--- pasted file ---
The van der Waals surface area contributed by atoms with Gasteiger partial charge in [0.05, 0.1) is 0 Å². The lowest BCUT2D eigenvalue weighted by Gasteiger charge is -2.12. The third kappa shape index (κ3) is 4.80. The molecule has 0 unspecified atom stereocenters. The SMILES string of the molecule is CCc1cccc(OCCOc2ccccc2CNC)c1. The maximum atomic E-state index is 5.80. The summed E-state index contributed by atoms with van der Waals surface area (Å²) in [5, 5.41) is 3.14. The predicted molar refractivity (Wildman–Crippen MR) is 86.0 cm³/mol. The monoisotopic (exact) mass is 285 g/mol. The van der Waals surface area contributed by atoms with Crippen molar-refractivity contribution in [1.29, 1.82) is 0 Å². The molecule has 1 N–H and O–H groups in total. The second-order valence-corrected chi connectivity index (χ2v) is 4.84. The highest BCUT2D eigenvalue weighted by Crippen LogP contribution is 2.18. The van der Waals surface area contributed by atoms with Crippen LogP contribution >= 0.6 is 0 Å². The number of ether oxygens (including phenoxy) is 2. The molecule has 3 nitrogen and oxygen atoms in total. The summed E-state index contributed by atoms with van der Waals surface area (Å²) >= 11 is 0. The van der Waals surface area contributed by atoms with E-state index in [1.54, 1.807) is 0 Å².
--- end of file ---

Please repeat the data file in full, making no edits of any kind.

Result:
The van der Waals surface area contributed by atoms with Gasteiger partial charge in [0.05, 0.1) is 0 Å². The lowest BCUT2D eigenvalue weighted by Gasteiger charge is -2.12. The third kappa shape index (κ3) is 4.80. The molecule has 0 unspecified atom stereocenters. The SMILES string of the molecule is CCc1cccc(OCCOc2ccccc2CNC)c1. The maximum atomic E-state index is 5.80. The summed E-state index contributed by atoms with van der Waals surface area (Å²) in [5, 5.41) is 3.14. The predicted molar refractivity (Wildman–Crippen MR) is 86.0 cm³/mol. The monoisotopic (exact) mass is 285 g/mol. The van der Waals surface area contributed by atoms with Crippen molar-refractivity contribution in [1.29, 1.82) is 0 Å². The molecule has 1 N–H and O–H groups in total. The second-order valence-corrected chi connectivity index (χ2v) is 4.84. The highest BCUT2D eigenvalue weighted by Crippen LogP contribution is 2.18. The van der Waals surface area contributed by atoms with Crippen LogP contribution >= 0.6 is 0 Å². The number of ether oxygens (including phenoxy) is 2. The molecule has 3 nitrogen and oxygen atoms in total. The summed E-state index contributed by atoms with van der Waals surface area (Å²) >= 11 is 0. The van der Waals surface area contributed by atoms with E-state index in [1.54, 1.807) is 0 Å².